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'Taylor Swift: The Eras Tour', An Icon's Aura Projected Across the Country



Within the first ten minutes, a flood of little Miss Americanas, young Heartbreak Princes charged the front row, their parents following after them. Right under the screen, they made music, bouncing across the floor and proudly chanting back the lyrics of their favorite songs. In that theater, I realized that Taylor Swift had transcended to a new kind of stardom, one whose mere projection could spark an impromptu concert anywhere in the country.

 

Admittedly, I was not fully unaware of every evolution Taylor Swift’s career had taken, luckily the concert covers just about everything that you may have missed. As its namesake suggests, the concert is divided into 10 eras (Love, Fearless, Evermore, Reputation, Speak Now, Red, Folklore, 1989, Surprise, and Midnights) with an astounding 44-song set list. Each song contains unique sets, costumes, choreography, and set configurations. The performance’s 3 hour and 15-minute runtime is certainly lengthy but, whether you’re a Swifty or not, one has to admire the immense time it took to design and rehearse this monstrous concert.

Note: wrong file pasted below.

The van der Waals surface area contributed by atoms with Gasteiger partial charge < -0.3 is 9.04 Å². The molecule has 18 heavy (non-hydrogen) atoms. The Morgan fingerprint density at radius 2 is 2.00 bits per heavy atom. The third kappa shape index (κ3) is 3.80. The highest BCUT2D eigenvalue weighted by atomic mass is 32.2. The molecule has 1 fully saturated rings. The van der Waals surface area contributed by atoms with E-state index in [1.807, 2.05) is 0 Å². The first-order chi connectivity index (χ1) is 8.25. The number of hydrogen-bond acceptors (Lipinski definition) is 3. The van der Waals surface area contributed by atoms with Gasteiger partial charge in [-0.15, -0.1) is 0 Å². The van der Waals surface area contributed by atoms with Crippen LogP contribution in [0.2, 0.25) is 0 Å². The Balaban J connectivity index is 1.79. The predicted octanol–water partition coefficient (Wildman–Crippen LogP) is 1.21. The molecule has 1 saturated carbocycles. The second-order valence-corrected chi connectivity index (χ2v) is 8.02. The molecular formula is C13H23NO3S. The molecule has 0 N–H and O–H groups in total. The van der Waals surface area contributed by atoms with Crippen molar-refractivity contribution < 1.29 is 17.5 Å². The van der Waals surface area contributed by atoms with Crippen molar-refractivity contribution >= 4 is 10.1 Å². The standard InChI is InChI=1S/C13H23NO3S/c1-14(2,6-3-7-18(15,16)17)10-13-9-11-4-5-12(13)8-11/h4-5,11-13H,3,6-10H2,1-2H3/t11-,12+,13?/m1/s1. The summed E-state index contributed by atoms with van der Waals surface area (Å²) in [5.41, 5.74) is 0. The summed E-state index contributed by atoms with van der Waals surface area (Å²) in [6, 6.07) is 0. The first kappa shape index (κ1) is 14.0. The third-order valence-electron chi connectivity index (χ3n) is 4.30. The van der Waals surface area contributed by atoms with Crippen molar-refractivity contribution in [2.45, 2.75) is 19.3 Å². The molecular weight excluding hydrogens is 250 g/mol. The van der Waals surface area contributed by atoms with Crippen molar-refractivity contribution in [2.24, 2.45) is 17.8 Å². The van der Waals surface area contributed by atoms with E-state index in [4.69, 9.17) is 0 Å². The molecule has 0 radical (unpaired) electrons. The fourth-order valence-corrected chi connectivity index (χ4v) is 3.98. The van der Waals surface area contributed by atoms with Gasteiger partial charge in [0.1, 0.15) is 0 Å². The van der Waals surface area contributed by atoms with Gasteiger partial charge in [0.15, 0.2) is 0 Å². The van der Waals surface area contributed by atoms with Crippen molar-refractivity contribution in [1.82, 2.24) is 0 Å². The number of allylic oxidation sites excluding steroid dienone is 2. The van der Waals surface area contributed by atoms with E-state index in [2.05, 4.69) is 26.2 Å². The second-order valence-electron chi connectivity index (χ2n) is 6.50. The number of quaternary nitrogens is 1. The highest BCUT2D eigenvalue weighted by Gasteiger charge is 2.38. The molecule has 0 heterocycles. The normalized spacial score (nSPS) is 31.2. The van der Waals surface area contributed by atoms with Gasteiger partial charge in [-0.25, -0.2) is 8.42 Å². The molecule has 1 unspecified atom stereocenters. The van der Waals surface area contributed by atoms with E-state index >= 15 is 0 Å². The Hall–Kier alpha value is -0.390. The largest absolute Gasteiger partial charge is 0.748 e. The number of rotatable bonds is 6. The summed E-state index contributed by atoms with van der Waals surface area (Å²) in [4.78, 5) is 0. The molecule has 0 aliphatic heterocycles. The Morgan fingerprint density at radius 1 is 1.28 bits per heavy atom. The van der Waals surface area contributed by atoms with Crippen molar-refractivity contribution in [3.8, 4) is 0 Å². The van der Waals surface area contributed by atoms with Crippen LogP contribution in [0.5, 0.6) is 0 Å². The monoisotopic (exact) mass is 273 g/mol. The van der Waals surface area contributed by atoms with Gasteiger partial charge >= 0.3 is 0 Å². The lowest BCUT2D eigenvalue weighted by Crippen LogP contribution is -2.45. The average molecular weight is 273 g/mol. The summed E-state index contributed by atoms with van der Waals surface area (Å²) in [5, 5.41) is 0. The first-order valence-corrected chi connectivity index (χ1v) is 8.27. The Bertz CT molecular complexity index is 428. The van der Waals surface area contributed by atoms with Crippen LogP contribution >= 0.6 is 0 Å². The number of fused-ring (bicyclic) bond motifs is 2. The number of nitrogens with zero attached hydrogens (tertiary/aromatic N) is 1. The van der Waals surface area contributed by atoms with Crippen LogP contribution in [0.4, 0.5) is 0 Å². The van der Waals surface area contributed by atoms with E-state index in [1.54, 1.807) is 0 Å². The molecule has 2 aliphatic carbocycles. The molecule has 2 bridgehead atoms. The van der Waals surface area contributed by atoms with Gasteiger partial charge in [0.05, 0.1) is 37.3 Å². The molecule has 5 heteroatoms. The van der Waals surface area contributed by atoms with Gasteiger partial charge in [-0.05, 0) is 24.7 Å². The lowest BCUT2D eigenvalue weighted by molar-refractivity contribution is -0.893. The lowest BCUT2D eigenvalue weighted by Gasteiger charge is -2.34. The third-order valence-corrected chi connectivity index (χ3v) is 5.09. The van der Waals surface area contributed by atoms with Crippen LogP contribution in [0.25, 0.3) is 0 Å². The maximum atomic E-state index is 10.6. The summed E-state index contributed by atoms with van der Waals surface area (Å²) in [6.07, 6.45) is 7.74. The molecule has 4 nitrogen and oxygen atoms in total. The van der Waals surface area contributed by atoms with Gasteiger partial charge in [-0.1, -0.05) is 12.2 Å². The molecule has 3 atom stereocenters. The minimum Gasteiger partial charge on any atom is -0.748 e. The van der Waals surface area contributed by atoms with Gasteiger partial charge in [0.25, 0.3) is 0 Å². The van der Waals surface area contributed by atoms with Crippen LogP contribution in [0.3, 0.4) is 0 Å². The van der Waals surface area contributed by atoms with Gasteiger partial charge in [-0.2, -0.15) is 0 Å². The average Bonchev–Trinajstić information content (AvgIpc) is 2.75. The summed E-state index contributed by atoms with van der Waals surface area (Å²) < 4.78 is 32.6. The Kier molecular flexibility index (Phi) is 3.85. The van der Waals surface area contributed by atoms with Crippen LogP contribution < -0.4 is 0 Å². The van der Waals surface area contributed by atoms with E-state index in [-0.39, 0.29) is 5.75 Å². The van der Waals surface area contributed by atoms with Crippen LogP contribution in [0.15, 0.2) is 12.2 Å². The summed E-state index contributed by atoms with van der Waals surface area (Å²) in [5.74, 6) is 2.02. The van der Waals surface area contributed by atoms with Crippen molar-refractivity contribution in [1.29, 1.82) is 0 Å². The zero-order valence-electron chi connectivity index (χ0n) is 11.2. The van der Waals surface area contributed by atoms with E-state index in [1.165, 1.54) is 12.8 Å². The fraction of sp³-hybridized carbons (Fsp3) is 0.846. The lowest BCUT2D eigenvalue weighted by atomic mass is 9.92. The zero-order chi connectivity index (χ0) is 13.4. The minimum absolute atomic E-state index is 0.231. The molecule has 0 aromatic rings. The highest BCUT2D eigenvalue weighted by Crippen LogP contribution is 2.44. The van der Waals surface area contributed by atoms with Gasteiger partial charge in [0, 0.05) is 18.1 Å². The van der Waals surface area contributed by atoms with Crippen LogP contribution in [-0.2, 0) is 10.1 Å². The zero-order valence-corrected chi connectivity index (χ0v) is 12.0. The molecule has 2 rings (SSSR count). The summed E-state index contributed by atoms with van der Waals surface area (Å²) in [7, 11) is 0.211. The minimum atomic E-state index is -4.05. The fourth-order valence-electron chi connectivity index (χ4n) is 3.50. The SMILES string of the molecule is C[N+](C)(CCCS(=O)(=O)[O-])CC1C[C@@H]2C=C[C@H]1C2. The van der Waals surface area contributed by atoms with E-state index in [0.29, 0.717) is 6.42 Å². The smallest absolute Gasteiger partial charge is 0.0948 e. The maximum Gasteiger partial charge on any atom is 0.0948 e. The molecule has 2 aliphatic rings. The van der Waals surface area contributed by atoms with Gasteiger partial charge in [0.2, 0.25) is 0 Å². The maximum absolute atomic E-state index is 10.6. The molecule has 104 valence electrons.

The moments in between the songs were equally noteworthy in the way they showed the duality of Taylor Swift’s persona. At the outset, she establishes her divine power, pointing towards different segments of the concert audience who cheer and go silent at her command. Later she slows down, seeming candid on stage as she reflects on her difficult moments and telling her fans she would be nothing without their continued support. I was not sure whether this shift from pride to humility was genuine, but it was clear that the audience on the screen and the spectators in the theater believed it was.

 

And overall, my enjoyment of the Eras Tour was not what I saw on screen, it was the electrifying reaction of those around me watching. I’ve never seen so much dancing, singing, and interacting during a movie. If Hollywood is smart, they will understand that this is the kind of experience they should be bringing to the movies, the kind that says you can’t experience this at home.

 

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